Out of all of the albums I picked up, the Iced Earth album (“Framing Armageddon”) was the only one I had any plans on picking up. It’s the first half of a sci-fi-ish narrative Jon Schaffer has been brewing up for some years now. He laid the foundation of the story quite a while back with the “Something Wicked” trilogy, and things have come to fruition. I was kind of thrown off by the style of the album. It has a lot of the signature Iced Earth elements like Jon Schaffer’s robotic-arm triplet-riffing and a strong vocal presence, but the music has a distinctly different feel in many places. I’m not saying it’s bad, but its not what I expected out of Iced Earth. Since the story is divded into two parts on separate CD releases, it’s my guess that the first CD is a more subdued lead-in, kind of the calm before the storm. We’ll see once the second half is released I guess.

I’m really digging the two Nordic components of my purchases – Amorphis and Meshuggah. The former used to be much more of a doom/deah metal band, but they’ve expanded on the typical musical palette of those genres greatly and incorporated clean vocals and an assortment of typically non-metal instruments (such as saxophones, flutes, and sitars). The result is a very cool blending of styles, and it’s quite pleasure to listen to. Meshuggah, on the other hand, could probably be quite painful to listen to if you weren’t into their particular way of doing things. They’re abrasive, intense, and their compositional style is downright weird. The current description probably says it better than I ever could.

Among the band's most recognizable qualities are lead guitar player Fredrik Thordendal's abrasive, chaotic and dischordant solos, singer Jens Kidman's vocals, which resemble manic screams and shouts; the churning, dissonant rhythm guitars and the polymetric drum beats. In a typical Meshuggah song, drummer Tomas Haake plays two separate rhythms: a standard 4/4 beat with his hands, and a completely different metrical subdivision with his feet. The guitars mostly follow the bass drum work, creating an awkwardly pulsating rhythmic pattern to work as the basis of the song.To give an example, the main riff of the song "New Millennium Cyanide Christ" from their 1998 album Chaosphere follows the aforementioned blueprint. Haake beats a rather slow 4/4 rhythm with his hands, while the bass drums and guitars play a repetitive 23/16 rhythm pattern on top of it. As the subdivided pattern is repeated, the pattern's accents shift to different beats on each repetition. After repeating the 23/16 pattern five times, a shorter 13/16 pattern is played once. These patterns sum up to 128 16th notes, which equals exactly 8 measures in 4/4 meter.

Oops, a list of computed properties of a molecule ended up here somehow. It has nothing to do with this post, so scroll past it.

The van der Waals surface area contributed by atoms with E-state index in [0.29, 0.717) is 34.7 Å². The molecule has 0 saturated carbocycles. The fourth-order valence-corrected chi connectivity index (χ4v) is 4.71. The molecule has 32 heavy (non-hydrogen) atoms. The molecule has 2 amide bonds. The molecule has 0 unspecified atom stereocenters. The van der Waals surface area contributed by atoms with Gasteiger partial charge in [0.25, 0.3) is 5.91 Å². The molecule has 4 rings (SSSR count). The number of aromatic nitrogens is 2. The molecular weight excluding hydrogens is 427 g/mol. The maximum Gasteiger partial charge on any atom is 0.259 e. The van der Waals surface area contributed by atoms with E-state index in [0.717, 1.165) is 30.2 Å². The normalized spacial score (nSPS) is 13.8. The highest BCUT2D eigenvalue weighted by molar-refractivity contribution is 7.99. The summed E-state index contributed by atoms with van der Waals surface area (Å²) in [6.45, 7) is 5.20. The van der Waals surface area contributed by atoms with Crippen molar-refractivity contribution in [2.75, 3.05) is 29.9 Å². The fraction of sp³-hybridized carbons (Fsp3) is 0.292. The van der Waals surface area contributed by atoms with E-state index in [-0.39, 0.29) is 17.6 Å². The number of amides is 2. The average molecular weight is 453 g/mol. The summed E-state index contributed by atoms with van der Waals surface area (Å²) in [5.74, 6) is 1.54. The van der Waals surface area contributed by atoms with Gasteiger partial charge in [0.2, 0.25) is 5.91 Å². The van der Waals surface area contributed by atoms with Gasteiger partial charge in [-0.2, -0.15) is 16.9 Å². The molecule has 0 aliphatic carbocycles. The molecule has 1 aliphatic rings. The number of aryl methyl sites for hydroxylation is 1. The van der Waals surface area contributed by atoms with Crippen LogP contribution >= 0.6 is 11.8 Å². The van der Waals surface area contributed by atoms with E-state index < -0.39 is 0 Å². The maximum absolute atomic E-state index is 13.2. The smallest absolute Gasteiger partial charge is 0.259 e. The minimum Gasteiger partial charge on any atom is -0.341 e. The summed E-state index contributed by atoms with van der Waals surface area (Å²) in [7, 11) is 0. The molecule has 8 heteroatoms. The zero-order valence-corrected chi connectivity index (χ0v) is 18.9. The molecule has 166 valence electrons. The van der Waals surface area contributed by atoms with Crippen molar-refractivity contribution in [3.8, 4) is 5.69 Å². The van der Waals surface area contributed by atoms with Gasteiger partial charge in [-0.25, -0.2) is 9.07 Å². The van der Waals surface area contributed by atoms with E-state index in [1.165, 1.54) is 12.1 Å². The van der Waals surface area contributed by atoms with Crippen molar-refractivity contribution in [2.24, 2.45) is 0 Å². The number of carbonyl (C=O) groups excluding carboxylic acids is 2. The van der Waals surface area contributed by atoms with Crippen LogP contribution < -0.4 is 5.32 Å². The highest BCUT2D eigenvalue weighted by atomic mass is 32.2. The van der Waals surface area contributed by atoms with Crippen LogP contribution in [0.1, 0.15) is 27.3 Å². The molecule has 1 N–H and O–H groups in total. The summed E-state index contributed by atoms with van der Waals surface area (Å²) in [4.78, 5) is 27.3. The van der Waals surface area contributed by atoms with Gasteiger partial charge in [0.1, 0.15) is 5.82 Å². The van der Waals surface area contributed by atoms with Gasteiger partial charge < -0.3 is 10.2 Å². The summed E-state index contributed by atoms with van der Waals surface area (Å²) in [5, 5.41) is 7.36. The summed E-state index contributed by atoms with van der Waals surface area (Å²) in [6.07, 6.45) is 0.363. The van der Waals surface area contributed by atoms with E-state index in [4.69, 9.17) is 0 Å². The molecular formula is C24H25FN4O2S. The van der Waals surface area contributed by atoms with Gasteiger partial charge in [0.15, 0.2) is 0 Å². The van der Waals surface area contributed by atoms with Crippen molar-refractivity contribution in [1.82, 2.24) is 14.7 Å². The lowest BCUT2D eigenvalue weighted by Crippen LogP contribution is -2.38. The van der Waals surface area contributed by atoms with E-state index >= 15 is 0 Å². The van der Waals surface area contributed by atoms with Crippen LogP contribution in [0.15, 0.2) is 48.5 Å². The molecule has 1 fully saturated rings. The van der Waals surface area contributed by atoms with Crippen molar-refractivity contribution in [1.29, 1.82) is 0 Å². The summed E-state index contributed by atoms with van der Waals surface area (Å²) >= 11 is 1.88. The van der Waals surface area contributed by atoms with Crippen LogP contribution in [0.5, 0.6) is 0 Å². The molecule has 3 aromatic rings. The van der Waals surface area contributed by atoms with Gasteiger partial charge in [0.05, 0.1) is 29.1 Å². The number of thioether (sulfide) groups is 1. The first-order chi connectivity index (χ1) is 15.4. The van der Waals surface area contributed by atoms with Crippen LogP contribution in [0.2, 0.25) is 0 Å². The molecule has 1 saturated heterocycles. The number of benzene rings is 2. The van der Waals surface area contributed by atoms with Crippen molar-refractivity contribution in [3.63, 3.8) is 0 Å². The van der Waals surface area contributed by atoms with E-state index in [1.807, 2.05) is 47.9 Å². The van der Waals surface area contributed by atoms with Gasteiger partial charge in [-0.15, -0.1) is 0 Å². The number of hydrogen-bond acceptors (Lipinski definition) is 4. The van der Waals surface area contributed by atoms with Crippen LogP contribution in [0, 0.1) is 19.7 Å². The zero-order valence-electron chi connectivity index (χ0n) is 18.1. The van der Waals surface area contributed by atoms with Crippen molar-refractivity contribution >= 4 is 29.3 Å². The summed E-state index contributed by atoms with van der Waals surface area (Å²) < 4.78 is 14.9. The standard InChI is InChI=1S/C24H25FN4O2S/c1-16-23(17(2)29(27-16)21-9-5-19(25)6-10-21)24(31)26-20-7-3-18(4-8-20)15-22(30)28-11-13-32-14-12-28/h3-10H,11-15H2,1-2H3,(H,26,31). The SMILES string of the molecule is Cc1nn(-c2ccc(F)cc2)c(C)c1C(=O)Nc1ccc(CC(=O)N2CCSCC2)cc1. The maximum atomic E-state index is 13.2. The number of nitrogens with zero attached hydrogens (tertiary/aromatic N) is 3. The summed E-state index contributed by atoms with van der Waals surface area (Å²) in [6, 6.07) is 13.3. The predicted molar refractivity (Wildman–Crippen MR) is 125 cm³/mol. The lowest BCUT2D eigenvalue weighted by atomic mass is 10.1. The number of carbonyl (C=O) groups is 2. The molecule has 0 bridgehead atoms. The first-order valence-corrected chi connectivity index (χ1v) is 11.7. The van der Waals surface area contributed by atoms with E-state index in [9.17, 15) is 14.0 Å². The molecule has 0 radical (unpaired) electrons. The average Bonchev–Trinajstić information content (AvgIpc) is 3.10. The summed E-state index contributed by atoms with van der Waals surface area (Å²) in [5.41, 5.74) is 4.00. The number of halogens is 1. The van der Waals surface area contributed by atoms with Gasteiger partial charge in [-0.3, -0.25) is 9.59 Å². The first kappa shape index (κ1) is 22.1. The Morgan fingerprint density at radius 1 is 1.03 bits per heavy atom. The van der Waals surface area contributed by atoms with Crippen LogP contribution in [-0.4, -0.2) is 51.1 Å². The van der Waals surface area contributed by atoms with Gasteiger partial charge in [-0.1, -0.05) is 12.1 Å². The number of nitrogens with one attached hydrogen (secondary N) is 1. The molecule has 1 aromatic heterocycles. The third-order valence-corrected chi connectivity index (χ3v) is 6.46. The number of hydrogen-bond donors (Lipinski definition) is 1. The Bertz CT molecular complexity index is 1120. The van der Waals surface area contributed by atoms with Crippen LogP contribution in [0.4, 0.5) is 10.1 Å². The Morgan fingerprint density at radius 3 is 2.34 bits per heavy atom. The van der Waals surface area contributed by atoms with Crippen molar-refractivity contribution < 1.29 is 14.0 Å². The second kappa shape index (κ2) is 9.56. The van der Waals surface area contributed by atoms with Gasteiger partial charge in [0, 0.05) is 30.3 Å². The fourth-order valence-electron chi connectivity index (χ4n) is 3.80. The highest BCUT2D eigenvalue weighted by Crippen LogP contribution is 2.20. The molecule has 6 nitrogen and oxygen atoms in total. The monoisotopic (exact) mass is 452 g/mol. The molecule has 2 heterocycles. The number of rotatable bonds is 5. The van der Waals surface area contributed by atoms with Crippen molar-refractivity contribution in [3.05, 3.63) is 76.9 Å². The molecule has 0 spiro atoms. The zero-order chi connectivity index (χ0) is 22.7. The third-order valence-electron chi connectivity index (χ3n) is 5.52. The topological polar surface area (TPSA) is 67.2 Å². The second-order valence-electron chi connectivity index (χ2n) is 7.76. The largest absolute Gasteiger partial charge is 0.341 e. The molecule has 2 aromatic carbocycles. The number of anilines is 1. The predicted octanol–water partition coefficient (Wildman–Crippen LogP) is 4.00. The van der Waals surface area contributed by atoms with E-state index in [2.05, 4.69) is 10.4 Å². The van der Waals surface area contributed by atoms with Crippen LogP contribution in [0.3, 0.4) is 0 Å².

Speaking of “New Millenium Cyanide Christ” – its music video has to be one of the funniest I’ve ever seen. A band air-guitaring to their own song on their tour bus. Genius idea. Anyway, I digress. Dispite its chaotic nature, I find their stuff quite easy to work to. I found myself getting quite a bit done the other day when I was listening to it at work. Strange.

The remaining three albums have been outshined by the aforementioned works, but I’ll listen to them more eventually. The new Megadeth CD (“United Abominations”) is pretty good. I’ve come to expect their newer stuff to be much more hit-and-miss than their defining works, and this is no different really. There are some pretty fine moments on the CD, and some others that are less stellar. Overall, I’d have to say that its more consistently better than its predecessor (“The System Has Failed”), though. I’m completely in love with Demiricous’ style. A lot of people seem to dog them because they sound a lot like Slayer, but what’s so bad about that? They have certain aspects that sound similar, but overall I think there’s enough differences to keep them from sounding completely derivative. They’ve got a new album coming out in a few weeks, which probably means my trend of CD purchases won’t stop soon. The Killswitch Engage CD I picked up has really been eclipsed by all the other stuff I’ve picked up. I’ll listen to it more, I swear!